Tuesday, November 18, 2008

Dual core/processors

Everyone wants dual core and many don't even know what the hell it is other than 2 is always better than one.

Dual core is similar to having two processors or what they call dual processors, duh. The most common misconception with dual core/processors is that it equals twice the speed. In reality 2Ghz dual core or dual processors does not equal 4Ghz. That is not how it works.

Let's use the analogy of a car. A car's top speed usually depends on its engine capacity. The higher the engine capacity, the more likely its top speed increases. When it can travel faster, it can reach a destination faster too. This is why a processor keeps increasing in speed as well. The faster it is, the faster it can complete its task too.

Having dual core/processors is not like having the engine overhauled with twice the engine capacity. In fact what you get is two of the exact same cars. How does it helps in completing a task faster?

Say there are 10 of you planning to go somewhere. If you have only one car, only 5 person can travel at one time. If the journey takes 30mins, then the total time taken will be 60mins for all 10 to reach the destination (exlude the time taken for the car to travel back to pick up the other 5). Now if you have 2 cars, all 10 people can travel at the same time and hence reach the destination in 30mins. That is half the time taken as compared to if you only have one car. If you translate that passenger load into tasks a processor has to compute, then it means a dual core/processor equipped computer will take half the time to finish a task as compared to a single core/processor computer.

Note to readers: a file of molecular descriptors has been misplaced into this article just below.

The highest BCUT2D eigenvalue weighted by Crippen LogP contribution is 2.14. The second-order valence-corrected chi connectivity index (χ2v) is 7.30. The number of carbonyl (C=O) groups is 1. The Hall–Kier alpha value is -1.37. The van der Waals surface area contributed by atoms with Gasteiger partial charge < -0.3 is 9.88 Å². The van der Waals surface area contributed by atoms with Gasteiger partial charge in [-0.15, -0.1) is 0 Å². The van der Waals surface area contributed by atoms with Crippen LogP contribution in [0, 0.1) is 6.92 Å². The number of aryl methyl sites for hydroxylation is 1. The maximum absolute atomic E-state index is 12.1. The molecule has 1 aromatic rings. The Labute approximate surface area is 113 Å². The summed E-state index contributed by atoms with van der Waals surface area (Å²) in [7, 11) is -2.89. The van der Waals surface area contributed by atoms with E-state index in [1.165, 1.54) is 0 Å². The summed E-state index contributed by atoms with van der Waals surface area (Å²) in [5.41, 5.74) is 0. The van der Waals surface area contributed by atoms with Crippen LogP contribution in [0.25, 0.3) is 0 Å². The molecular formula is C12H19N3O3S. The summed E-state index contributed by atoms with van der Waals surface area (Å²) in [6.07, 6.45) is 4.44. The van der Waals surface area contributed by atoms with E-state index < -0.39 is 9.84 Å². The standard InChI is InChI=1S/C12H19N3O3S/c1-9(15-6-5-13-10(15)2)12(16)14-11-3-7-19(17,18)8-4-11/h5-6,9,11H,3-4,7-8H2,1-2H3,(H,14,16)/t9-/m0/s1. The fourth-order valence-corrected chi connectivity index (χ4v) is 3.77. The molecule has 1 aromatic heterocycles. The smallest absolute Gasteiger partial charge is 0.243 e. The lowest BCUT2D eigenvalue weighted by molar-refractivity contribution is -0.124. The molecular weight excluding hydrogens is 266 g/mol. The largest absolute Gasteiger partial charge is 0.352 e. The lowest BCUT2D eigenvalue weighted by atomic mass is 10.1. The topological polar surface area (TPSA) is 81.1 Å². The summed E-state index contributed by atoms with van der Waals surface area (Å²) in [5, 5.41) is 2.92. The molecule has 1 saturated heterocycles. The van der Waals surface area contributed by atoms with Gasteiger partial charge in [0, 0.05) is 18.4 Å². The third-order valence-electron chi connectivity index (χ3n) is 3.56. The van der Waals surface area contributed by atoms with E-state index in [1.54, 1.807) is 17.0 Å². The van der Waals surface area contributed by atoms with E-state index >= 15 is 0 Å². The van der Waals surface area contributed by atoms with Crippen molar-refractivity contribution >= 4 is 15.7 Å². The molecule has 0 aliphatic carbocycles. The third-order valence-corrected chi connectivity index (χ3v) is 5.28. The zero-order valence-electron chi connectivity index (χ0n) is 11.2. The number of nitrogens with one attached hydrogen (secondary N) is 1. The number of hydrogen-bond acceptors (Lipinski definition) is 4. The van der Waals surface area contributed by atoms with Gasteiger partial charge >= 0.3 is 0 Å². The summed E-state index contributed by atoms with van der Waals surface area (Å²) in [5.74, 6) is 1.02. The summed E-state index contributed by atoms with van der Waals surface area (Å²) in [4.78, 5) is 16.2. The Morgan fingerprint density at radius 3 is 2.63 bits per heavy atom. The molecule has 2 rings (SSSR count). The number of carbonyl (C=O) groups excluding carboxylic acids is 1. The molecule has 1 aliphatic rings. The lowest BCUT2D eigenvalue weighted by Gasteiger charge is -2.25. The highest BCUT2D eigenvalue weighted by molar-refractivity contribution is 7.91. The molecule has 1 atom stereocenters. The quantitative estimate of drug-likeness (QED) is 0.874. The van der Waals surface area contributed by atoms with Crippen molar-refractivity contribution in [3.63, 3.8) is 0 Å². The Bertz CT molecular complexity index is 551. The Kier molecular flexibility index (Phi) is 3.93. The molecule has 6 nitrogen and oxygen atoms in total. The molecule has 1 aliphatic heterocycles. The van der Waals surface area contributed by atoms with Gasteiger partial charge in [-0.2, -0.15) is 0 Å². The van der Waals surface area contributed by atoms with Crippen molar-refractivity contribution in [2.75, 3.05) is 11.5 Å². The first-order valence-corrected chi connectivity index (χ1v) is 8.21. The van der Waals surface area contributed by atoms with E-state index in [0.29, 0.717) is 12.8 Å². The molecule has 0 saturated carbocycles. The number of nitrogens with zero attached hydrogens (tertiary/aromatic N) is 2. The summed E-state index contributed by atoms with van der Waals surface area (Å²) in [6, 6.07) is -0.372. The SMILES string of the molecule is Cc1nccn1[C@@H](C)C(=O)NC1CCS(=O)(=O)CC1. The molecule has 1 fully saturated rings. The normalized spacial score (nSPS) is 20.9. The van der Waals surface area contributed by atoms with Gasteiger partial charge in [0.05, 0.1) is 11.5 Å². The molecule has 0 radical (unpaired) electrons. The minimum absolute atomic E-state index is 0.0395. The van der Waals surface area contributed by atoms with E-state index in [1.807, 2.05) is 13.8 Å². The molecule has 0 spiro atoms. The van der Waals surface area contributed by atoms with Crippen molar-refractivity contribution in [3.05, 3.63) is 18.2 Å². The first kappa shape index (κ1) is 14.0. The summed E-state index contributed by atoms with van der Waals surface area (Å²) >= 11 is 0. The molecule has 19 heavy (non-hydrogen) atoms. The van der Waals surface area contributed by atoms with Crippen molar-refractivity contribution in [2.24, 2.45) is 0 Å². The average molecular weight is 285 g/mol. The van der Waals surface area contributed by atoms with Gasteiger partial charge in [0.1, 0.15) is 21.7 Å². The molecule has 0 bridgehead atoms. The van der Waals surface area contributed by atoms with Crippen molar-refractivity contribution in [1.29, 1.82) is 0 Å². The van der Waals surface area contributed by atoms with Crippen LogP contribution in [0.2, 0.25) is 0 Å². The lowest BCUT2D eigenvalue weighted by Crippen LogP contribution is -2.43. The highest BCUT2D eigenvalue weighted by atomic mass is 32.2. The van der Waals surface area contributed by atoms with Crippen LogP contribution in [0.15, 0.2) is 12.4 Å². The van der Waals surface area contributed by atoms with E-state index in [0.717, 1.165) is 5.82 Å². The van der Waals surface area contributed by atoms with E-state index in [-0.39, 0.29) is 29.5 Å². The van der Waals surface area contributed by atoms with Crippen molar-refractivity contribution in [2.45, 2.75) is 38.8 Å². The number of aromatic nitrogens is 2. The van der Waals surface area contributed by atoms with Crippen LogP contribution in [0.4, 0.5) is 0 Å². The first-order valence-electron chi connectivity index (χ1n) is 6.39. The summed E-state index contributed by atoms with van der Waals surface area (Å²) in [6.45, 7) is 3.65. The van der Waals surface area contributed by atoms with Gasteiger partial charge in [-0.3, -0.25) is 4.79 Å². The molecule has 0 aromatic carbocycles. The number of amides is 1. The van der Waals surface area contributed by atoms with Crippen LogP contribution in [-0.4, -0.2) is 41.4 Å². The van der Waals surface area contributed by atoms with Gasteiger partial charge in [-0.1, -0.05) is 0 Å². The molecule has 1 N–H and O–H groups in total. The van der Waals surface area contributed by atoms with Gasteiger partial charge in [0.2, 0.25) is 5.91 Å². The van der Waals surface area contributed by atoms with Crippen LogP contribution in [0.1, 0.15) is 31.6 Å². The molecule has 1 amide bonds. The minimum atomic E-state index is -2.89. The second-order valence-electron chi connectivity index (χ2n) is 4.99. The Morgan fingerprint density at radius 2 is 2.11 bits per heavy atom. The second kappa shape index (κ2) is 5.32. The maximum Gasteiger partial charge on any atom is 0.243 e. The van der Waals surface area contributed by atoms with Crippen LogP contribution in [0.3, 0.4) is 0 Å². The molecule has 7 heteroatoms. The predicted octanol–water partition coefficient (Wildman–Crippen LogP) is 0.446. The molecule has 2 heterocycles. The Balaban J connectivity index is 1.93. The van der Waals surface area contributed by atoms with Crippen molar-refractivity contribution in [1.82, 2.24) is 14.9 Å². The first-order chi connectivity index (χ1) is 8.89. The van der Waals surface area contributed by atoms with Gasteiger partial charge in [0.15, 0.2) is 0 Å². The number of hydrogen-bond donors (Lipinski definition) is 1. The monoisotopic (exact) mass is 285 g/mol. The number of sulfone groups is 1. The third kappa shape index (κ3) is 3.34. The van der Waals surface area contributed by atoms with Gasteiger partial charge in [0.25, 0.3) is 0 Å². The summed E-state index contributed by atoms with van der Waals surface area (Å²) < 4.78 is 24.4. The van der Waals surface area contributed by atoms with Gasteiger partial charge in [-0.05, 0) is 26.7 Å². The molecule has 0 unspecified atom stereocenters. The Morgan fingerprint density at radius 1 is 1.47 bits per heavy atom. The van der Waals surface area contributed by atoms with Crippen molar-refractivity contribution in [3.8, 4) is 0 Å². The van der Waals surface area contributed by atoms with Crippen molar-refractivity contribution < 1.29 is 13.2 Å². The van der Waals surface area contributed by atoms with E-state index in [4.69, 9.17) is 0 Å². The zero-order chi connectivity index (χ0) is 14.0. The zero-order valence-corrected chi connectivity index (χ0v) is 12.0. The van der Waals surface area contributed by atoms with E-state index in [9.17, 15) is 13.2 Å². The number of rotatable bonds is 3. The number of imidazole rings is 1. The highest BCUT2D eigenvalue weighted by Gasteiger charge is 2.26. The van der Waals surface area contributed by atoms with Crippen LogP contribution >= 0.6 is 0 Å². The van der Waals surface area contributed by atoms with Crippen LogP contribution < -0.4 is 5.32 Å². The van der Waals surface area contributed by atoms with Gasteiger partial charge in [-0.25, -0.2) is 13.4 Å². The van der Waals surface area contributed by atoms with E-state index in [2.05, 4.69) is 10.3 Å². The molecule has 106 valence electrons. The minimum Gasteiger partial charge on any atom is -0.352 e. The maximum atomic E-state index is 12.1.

So sounds good doesn't it? However, there are few things you have to take note of.

Your operating system and applications must be dual core/processor aware to take advantage. That means it must know that there are two processors it can use. If they are not, then they can only detect one processor and the other one will not be used at all. When that happens, you are better off with one processor instead. This is the same as having 10 people with 2 cars but none of them realised they have a second car that they can use.

Also, dual core/processors will only be effective when the load requires more than 1 processor. In the example of the car, even if there are 2 cars but only 5 people, then effectively one of the two car is useless as only one car is required.

Now, not to confuse you but although I did mentioned that it is pointless if your applications cannot make use of dual core/processors, it still have its advantages as long as your operating system does. Having dual core/processors with an operating system that is aware of its existance means that your operating system no longer need to fight with your applications for resources. In single core/processor system, if an application sucks up all the resources a processor has, your operating system is left breathless and that is how systems hangs or slows down. An application runs on top of the operating system. If the operating system is dying, how can the application run? In a dual core/processor system, an application can suck up all the resources on one core/processor and the operating system can rely on the other to stay alive.

So yes it does speed things up (depending on the scenario above) but no, it is not all the time.

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